Avgotaraho

Avgotaraho

Dried mullet roe (boutargo)

By
From
The Complete Middle Eastern Cookbook
Photographer
Alan Benson

One of my most persistent childhood memories is of my mother preparing avgotaraho. For the uninitiated, this is the salted and dried roe of the mullet, rich amber in colour and a delight to eat, though its one annoying characteristic is that it rather clings to the teeth. At least the taste lingers for longer!

First of all you need to be on good terms with your fishmonger, particularly if he has a large Greek clientele. Cultivate the friendship so that it is ripe by early autumn or fall, wherever you happen to live. This is when the mullet is about to spawn, and some of the catch will yield trembling pairs of yellow roe. A good fishmonger knows how to gut the fish so as not to cut into the roe. However, my father preferred to do this himself at the fishmongers.

Ingredients

Quantity Ingredient
fresh mullet roe, in pairs
good-quality pure cooking salt
beeswax or paraffin wax, optional

Method

  1. Remove any red veins on each roe by carefully scraping with the back edge of a spoon. The spoon edge should not be sharp, as this could break the fine skin. Leave the roe in pairs.
  2. Cover a flat dish with a layer of salt. Arrange the fish roe side by side on the salt, sprinkle thickly with more salt and place another layer of roe on top if you have a good supply. Top with more salt, adding enough to completely cover the roe. Leave for 6 hours at room temperature.
  3. Have a large bowl of cold water ready. Dip each pair of roe into the water, lift out immediately and place flat on a rack. Smooth the roe with your fingers and leave to drain for 10 minutes.
  4. Place the drained roe flat on a clean wooden board, then carefully place another board on top. If the top board is not very heavy, weigh it down with a heavy object. Leave for another 30 minutes.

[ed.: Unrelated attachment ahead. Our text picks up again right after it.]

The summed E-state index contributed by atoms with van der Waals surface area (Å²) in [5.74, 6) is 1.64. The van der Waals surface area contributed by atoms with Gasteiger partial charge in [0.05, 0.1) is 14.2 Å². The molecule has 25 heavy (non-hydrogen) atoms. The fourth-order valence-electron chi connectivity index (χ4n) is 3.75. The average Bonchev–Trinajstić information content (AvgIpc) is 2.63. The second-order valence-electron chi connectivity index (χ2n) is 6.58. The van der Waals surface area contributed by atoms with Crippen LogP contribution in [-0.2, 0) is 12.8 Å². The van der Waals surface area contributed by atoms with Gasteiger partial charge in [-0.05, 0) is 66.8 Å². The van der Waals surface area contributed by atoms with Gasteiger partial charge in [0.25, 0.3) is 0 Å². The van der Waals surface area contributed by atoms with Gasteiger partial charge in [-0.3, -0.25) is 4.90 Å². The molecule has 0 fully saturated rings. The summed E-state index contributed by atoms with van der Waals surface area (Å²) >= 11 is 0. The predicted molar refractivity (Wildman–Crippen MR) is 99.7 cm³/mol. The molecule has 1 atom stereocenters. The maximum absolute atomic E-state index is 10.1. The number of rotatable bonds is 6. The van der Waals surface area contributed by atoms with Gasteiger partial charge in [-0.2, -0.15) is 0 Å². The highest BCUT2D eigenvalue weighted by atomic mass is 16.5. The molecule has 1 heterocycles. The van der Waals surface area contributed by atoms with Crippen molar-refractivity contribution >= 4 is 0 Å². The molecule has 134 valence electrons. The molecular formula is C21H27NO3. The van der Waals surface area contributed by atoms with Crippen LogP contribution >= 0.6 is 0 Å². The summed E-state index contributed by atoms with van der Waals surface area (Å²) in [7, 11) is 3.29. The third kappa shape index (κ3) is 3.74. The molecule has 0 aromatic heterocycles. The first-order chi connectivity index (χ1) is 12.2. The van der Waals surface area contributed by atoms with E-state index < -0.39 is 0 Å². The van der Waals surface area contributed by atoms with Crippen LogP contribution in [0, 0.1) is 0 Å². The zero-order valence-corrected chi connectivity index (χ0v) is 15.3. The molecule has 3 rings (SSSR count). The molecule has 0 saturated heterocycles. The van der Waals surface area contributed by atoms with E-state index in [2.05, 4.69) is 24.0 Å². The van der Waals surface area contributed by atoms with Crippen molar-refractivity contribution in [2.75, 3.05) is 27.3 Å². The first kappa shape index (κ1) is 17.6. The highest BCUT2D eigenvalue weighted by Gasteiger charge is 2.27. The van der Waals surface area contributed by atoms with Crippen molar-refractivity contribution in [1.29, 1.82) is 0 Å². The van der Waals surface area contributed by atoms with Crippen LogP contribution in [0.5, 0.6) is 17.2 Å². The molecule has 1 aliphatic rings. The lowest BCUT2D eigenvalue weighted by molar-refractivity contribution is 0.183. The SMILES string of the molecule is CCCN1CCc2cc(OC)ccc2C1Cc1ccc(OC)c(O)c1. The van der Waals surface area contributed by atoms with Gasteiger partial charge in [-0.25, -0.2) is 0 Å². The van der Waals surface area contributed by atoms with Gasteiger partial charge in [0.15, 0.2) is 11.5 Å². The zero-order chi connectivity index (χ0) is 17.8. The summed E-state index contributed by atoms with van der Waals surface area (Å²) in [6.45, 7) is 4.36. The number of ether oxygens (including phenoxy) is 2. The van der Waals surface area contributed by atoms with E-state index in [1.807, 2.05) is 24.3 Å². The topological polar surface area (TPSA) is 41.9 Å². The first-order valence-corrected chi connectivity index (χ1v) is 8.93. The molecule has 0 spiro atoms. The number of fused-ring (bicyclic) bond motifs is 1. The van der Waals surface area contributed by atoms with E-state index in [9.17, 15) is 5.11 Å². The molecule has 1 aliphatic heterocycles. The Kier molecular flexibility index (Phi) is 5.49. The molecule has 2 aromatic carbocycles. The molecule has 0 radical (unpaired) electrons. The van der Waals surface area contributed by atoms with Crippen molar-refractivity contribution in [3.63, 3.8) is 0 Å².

5. Transfer the roe to a stainless steel or plastic-coated rack. Dry in an airy, shaded place for 1 week, turning the roe once each day. Cover them lightly with muslin (cheesecloth) to protect them. After drying, the roe will be firm and an amber shade, varying in depth according to the original colour.
  6. Store the roe in a cool place, but not in a sealed container. The longer they are stored, the firmer they become; they will keep for up to 6 months.
  7. To store them longer, dip the roe in melted beeswax or paraffin wax, place them on flat trays and leave them until set. This protects the roe more, but the roe will not dry out as much as the uncoated roe. Connoisseurs prefer very firm roe.
  8. To eat, remove any wax coating and the fine skin, and slice the roe thinly. It is excellent as an appetiser with crusty bread and butter, or drizzle it with olive oil and add a squeeze of lemon juice and a grinding of black pepper.
  9. The dried roe may also be used to make taramosalata. Grate the amount required, mix well with a little lemon juice and leave until it softens. Then follow the recipe directions for taramosalata.
Tags:
The Complete Middle Eastern Cookbook
Tess
Mallos
Middle Eastern
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